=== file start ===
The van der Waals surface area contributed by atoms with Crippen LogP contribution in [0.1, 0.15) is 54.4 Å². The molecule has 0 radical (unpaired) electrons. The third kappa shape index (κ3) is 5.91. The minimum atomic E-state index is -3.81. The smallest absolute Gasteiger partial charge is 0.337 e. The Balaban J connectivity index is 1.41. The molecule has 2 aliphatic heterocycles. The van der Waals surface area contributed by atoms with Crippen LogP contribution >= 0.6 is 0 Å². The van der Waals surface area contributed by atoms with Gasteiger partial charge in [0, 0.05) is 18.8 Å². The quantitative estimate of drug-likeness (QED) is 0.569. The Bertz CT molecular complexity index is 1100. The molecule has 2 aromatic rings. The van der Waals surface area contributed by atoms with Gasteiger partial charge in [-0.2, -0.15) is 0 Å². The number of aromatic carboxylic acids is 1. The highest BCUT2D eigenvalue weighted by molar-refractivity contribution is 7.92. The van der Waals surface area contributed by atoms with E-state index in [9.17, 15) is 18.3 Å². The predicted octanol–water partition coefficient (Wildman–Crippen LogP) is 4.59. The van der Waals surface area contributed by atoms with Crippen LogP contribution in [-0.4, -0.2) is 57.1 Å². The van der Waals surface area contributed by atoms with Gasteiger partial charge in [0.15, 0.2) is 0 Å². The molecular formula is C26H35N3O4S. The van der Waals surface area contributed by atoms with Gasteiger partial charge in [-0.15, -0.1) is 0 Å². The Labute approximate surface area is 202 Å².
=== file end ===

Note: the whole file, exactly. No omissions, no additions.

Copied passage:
The van der Waals surface area contributed by atoms with Crippen LogP contribution in [0.1, 0.15) is 54.4 Å². The molecule has 0 radical (unpaired) electrons. The third kappa shape index (κ3) is 5.91. The minimum atomic E-state index is -3.81. The smallest absolute Gasteiger partial charge is 0.337 e. The Balaban J connectivity index is 1.41. The molecule has 2 aliphatic heterocycles. The van der Waals surface area contributed by atoms with Crippen LogP contribution >= 0.6 is 0 Å². The van der Waals surface area contributed by atoms with Gasteiger partial charge in [0, 0.05) is 18.8 Å². The quantitative estimate of drug-likeness (QED) is 0.569. The Bertz CT molecular complexity index is 1100. The molecule has 2 aromatic rings. The van der Waals surface area contributed by atoms with Gasteiger partial charge in [-0.2, -0.15) is 0 Å². The number of aromatic carboxylic acids is 1. The highest BCUT2D eigenvalue weighted by molar-refractivity contribution is 7.92. The van der Waals surface area contributed by atoms with E-state index in [9.17, 15) is 18.3 Å². The predicted octanol–water partition coefficient (Wildman–Crippen LogP) is 4.59. The van der Waals surface area contributed by atoms with Crippen LogP contribution in [-0.4, -0.2) is 57.1 Å². The van der Waals surface area contributed by atoms with Gasteiger partial charge in [0.15, 0.2) is 0 Å². The molecular formula is C26H35N3O4S. The van der Waals surface area contributed by atoms with Gasteiger partial charge in [-0.15, -0.1) is 0 Å². The Labute approximate surface area is 202 Å².